Bert Trautmann RIP

We are planning a series of articles for this season’s issues on some of the remarkable characters who have kept goal for Celtic over the years. As we all know, ‘keepers really are a breed apart, and so it was sad to read of the passing of Manchester City legend Bert Trautmann, a man who had a story that was even more extraordinary than most of his fellow custodians.

Nick Hazlewood recounts Trautmann’s most famous exploit in his book, “In The Way”. Think about Vitor Baia’s antics in Seville as you read how Bert played nearly 20 minutes of an FA Cup final with a broken neck!

Goalkeepers can be protected, and are protected, from the deliberate foul, the misplaced barge, the kick, the dig in the ribs and the late hack, but so much of the goalkeeper’s vulnerability is to the unpremeditated. The goalkeeper is an accident waiting to happen and it may as well be written into his contract when he decides to sign up as a professional.

There were too many deaths in Europe and Japan in the 1940s to worry about a few dead keepers, but the war years were important in the development of another major goalkeeping injury.

In the 1956 FA Cup final against Birmingham City, Bert Trautmann, keeper for Manchester City, did a ‘John Thomson’. With 17 minutes of the game left and his team 3-1 up, Trautmann sped out to deprive Murphy of a certain goal. As he dived at the striker’s feet his head crashed into his opponent’s knee. He lay unconscious on the pitch, ball in hands, the goal protected and a broken neck for ffis efforts.

He didn’t die – in fact he finished the game, having to make several more saves in the process. But then what was a broken neck to a man like Trautmann? Here was a man who had joined the Luftwaffe’s parachute regiment and been one of only 90 (from an original 1,000) to survive the war, a man court-martialled and imprisoned for a casual and trivial act of sabotage, a German who was captured by the Russians, but who escaped, and was later captured by the French Resistance but escaped. A man who was one of only a handful of survivors of an allied bombing mission on the town of Kleve, who just days later had had a hand-grenade blow up in his face, giving him superficial scratches, but terribly wounding a friend. Here was a man who, according to Alan Rowlands’ Trautmann: The Biography, had escaped from the Americans when two GIs pretended to execute him and who, in jumping a fence to escape them, had landed at the feet of a British soldier whose first words were ‘Hello Fritz, fancy a cup of tea?’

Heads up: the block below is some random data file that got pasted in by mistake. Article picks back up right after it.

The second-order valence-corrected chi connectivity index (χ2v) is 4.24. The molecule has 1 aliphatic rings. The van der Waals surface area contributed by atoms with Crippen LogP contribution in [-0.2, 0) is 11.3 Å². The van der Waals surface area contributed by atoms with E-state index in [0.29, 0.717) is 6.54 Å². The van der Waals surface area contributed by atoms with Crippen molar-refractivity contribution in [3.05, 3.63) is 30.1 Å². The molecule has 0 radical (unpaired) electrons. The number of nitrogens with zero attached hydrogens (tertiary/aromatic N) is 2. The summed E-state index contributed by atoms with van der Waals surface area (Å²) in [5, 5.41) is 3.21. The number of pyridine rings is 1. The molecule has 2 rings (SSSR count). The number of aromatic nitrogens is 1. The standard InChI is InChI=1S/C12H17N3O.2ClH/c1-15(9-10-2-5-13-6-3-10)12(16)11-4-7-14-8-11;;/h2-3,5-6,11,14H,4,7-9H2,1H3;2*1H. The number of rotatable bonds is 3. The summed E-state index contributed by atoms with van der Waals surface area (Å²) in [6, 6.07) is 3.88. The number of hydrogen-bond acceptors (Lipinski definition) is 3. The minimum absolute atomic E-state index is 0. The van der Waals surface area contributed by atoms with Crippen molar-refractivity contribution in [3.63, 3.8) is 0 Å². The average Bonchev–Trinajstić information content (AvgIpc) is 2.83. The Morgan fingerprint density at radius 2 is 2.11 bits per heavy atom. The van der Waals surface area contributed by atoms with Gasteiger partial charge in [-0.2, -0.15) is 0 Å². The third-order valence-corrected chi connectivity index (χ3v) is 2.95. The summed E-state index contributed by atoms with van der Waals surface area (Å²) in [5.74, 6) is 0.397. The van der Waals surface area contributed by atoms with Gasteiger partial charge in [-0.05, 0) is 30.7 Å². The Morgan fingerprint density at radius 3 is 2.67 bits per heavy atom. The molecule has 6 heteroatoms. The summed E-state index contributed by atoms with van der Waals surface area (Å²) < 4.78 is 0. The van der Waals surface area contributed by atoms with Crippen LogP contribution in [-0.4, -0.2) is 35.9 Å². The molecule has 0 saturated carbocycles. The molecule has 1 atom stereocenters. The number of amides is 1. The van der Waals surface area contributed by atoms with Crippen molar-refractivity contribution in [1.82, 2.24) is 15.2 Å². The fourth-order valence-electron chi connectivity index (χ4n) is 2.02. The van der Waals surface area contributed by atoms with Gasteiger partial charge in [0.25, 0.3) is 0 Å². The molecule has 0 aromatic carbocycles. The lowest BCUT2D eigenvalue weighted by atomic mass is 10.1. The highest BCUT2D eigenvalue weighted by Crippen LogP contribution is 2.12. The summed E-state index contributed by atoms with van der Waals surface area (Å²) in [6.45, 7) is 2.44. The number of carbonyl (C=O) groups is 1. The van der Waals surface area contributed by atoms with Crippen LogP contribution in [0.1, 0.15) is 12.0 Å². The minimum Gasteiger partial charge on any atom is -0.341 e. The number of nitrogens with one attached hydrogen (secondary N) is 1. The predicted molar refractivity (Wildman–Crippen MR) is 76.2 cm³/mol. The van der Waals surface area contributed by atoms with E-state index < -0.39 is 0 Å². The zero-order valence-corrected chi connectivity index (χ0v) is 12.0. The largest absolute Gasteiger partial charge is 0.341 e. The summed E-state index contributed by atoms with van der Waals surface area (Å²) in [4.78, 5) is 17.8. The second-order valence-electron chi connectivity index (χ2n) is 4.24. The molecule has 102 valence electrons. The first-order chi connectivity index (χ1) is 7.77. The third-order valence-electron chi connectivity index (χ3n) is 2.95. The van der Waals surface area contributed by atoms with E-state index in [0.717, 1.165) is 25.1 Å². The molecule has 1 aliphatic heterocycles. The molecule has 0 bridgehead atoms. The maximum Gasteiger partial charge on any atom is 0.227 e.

Imprisoned as a PoW in Britain, Trautmann joined his camp’s football team as a centre-half, but following an injury retired to the nets. It was a position he excelled in and made his own, putting down much of his ability to the training he had received as a parachutist. In 1949 he signed for Manchester City in the face of a threatened boycott of the club by Jewish and ex-servicemen supporters. ‘When I think of the millions of Jews who were tortured and murdered I can only marvel at Manchester City’s stupidity,’ said one begrudging but typical letter to the press.